The Kenyan government has launched a 10-year National Strategy for the Control and Eradication of Peste des Petits Ruminants (PPR), a highly contagious small stock disease that mainly affects sheep and goats.
The plan, which details actions to be taken to eliminate PPR between 2018 and 2027, was launched by Department of Livestock Principal Secretary Harry Kimtai in Nairobi on July 18.
Kimtai said PPR was first detected in Kenya in 2006 in Turkana county. Despite mass vaccination programs, it has spread to most of the arid and semi-arid areas of Kenya.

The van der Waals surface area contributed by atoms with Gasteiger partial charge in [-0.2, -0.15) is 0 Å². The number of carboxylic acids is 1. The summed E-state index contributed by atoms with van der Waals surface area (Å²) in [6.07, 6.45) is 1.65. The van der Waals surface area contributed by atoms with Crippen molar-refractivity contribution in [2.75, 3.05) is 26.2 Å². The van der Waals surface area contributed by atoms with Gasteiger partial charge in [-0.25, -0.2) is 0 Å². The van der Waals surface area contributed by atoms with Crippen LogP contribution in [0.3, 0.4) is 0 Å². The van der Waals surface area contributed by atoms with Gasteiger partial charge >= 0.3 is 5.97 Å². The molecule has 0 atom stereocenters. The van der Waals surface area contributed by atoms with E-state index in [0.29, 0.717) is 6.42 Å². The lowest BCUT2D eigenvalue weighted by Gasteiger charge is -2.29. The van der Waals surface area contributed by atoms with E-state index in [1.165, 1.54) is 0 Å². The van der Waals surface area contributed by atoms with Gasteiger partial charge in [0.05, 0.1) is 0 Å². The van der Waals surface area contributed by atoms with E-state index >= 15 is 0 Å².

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He said the PPR presents major food and human security threats: “This disease affects sheep and goat production. These are key animals to the rural smallholder economy, and as such there is an urgent need to eliminate it,” Kimtai said.
He said the 2006 PPR outbreak in Kenya killed over 1.2 million sheep and sheep, dealing a severe blow from which the small-stock agricultural sector has yet to recover.
Kimtai said the first outbreak of the disease dealt a severe blow to the largely pastoralist rural economy of the country. More than 1.2 million were lost to the epidemic.
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